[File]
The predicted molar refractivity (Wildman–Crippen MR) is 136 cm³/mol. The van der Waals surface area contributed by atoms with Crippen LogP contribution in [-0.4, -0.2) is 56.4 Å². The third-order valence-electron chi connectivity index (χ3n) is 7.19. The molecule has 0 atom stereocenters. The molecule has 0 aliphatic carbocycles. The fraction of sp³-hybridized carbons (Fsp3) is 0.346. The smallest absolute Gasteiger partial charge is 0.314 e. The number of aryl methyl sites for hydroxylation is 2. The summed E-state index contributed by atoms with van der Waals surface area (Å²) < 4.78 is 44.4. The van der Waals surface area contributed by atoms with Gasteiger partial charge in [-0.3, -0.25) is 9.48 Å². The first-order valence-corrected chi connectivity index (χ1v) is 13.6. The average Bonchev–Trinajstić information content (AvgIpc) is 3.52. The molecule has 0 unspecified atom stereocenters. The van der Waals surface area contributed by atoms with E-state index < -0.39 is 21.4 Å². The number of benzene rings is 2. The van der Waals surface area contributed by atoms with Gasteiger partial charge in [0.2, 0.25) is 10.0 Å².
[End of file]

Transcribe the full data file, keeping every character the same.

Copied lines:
The predicted molar refractivity (Wildman–Crippen MR) is 136 cm³/mol. The van der Waals surface area contributed by atoms with Crippen LogP contribution in [-0.4, -0.2) is 56.4 Å². The third-order valence-electron chi connectivity index (χ3n) is 7.19. The molecule has 0 atom stereocenters. The molecule has 0 aliphatic carbocycles. The fraction of sp³-hybridized carbons (Fsp3) is 0.346. The smallest absolute Gasteiger partial charge is 0.314 e. The number of aryl methyl sites for hydroxylation is 2. The summed E-state index contributed by atoms with van der Waals surface area (Å²) < 4.78 is 44.4. The van der Waals surface area contributed by atoms with Gasteiger partial charge in [-0.3, -0.25) is 9.48 Å². The first-order valence-corrected chi connectivity index (χ1v) is 13.6. The average Bonchev–Trinajstić information content (AvgIpc) is 3.52. The molecule has 0 unspecified atom stereocenters. The van der Waals surface area contributed by atoms with E-state index < -0.39 is 21.4 Å². The number of benzene rings is 2. The van der Waals surface area contributed by atoms with Gasteiger partial charge in [0.2, 0.25) is 10.0 Å².